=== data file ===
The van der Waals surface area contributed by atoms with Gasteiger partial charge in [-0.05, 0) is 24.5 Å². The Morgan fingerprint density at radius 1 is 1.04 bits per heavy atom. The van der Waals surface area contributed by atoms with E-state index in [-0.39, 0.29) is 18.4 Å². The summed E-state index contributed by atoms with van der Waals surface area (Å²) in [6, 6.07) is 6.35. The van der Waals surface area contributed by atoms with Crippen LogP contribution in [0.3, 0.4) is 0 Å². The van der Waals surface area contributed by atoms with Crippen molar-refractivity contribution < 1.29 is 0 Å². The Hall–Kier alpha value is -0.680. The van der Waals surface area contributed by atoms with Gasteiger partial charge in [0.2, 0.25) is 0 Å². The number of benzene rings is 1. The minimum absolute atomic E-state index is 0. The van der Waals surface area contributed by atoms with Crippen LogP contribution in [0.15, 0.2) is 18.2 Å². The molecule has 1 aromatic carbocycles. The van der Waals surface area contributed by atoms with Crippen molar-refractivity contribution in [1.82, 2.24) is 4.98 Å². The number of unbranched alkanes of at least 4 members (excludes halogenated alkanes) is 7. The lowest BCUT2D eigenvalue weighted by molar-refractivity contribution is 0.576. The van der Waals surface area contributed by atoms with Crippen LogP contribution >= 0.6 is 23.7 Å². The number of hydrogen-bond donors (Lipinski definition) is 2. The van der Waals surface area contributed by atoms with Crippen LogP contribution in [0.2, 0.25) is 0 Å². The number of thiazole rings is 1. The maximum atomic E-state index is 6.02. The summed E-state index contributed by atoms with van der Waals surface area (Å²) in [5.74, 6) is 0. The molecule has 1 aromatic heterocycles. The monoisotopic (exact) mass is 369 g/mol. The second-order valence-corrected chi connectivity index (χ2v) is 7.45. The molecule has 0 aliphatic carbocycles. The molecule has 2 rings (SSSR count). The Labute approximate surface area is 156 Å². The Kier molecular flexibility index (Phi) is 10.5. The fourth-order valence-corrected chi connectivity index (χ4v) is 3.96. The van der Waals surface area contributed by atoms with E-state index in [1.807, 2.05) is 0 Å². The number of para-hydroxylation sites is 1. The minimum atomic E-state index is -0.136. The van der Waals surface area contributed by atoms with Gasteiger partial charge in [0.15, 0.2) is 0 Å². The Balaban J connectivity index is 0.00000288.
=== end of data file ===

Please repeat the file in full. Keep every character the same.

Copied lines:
The van der Waals surface area contributed by atoms with Gasteiger partial charge in [-0.05, 0) is 24.5 Å². The Morgan fingerprint density at radius 1 is 1.04 bits per heavy atom. The van der Waals surface area contributed by atoms with E-state index in [-0.39, 0.29) is 18.4 Å². The summed E-state index contributed by atoms with van der Waals surface area (Å²) in [6, 6.07) is 6.35. The van der Waals surface area contributed by atoms with Crippen LogP contribution in [0.3, 0.4) is 0 Å². The van der Waals surface area contributed by atoms with Crippen molar-refractivity contribution < 1.29 is 0 Å². The Hall–Kier alpha value is -0.680. The van der Waals surface area contributed by atoms with Gasteiger partial charge in [0.2, 0.25) is 0 Å². The number of benzene rings is 1. The minimum absolute atomic E-state index is 0. The van der Waals surface area contributed by atoms with Crippen LogP contribution in [0.15, 0.2) is 18.2 Å². The molecule has 1 aromatic carbocycles. The van der Waals surface area contributed by atoms with Crippen molar-refractivity contribution in [1.82, 2.24) is 4.98 Å². The number of unbranched alkanes of at least 4 members (excludes halogenated alkanes) is 7. The lowest BCUT2D eigenvalue weighted by molar-refractivity contribution is 0.576. The van der Waals surface area contributed by atoms with Crippen LogP contribution >= 0.6 is 23.7 Å². The number of hydrogen-bond donors (Lipinski definition) is 2. The van der Waals surface area contributed by atoms with Crippen LogP contribution in [0.2, 0.25) is 0 Å². The number of thiazole rings is 1. The maximum atomic E-state index is 6.02. The summed E-state index contributed by atoms with van der Waals surface area (Å²) in [5.74, 6) is 0. The molecule has 1 aromatic heterocycles. The monoisotopic (exact) mass is 369 g/mol. The second-order valence-corrected chi connectivity index (χ2v) is 7.45. The molecule has 0 aliphatic carbocycles. The molecule has 2 rings (SSSR count). The Labute approximate surface area is 156 Å². The Kier molecular flexibility index (Phi) is 10.5. The fourth-order valence-corrected chi connectivity index (χ4v) is 3.96. The van der Waals surface area contributed by atoms with E-state index in [1.807, 2.05) is 0 Å². The number of para-hydroxylation sites is 1. The minimum atomic E-state index is -0.136. The van der Waals surface area contributed by atoms with Gasteiger partial charge in [0.15, 0.2) is 0 Å². The Balaban J connectivity index is 0.00000288.